What is this nonpower at the heart of power? What is its quality or modality? How should one account for it? What right should be accorded to it? To what extent does it concern us? … Mortality resides there, as the most radical means of thinking the finitude we share with animals.

In asking these questions, Derrida aims to prevent the mere extension of “human rights” to animals, since, by being based around positive capacities, such an extension would only duplicate the “philosophical and juridical machine” this extension purports to critique. Moreover, such an extension would, Derrida argues, require what he scorns as a facile “biologistic continuism” that, in drawing humans and animals together into homology, would lose awareness of the differences between all animals, including those between all humans. In refusing to reduce the immense multiplicity of animals’ lived experiences, Derrida also aims to preserve the unknowable excess without which ethics degenerates into utilitarian calculations guided by simplistic certainties about shared capabilities between self and other.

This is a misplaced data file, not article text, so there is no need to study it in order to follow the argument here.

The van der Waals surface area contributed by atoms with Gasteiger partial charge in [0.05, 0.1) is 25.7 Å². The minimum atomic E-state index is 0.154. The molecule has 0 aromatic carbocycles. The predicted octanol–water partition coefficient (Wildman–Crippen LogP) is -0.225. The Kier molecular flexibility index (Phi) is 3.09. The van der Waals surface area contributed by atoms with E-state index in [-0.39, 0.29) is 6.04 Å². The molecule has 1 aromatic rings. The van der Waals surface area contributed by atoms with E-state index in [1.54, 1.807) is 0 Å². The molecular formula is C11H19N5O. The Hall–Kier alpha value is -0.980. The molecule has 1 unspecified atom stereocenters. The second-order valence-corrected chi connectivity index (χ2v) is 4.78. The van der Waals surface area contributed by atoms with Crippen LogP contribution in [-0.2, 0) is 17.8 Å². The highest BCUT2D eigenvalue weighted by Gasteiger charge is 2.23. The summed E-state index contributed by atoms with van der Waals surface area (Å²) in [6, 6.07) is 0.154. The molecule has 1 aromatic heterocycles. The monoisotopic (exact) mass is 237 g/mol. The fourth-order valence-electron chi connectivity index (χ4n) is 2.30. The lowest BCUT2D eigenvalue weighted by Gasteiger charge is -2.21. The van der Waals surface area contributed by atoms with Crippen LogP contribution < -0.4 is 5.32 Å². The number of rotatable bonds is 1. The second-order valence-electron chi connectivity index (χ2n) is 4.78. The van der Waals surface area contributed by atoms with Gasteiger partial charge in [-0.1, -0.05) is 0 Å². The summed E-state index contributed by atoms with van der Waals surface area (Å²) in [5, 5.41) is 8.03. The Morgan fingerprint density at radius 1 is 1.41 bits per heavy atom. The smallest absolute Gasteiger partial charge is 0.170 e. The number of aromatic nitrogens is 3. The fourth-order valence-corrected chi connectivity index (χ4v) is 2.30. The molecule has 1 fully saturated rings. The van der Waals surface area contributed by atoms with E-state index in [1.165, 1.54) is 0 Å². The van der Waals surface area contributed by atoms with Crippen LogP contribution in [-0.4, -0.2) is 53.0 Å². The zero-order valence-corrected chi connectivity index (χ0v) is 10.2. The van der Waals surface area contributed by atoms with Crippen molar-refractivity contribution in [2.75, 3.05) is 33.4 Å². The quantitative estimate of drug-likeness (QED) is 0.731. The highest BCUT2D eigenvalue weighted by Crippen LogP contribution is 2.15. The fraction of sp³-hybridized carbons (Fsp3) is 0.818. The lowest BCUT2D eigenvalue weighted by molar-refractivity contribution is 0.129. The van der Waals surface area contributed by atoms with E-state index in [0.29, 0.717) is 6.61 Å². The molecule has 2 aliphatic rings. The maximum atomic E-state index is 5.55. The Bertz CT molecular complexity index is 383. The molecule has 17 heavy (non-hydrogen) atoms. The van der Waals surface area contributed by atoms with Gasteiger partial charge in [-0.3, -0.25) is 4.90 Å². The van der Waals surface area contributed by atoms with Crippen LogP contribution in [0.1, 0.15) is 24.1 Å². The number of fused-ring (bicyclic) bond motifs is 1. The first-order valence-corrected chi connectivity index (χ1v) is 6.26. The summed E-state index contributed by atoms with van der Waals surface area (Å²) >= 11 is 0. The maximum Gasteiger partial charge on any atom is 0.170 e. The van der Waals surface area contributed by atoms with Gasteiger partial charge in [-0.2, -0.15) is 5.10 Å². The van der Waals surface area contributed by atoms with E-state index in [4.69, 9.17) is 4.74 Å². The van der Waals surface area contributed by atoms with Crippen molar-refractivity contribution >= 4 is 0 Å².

So, there you go.

There's also Cary Wolfe, who in Animal Rites has argued that so long as a speciest prejudice against the animal, as such, persist, the discourse of the animal will be available for use against scorned others.


So you can see my suspicion about human rights. I think 'human rights' tends towards collapsing the radical alterity of the other, substituting recognition and response of self in the other for an ethics that can actually treat the other well in all its unknowability.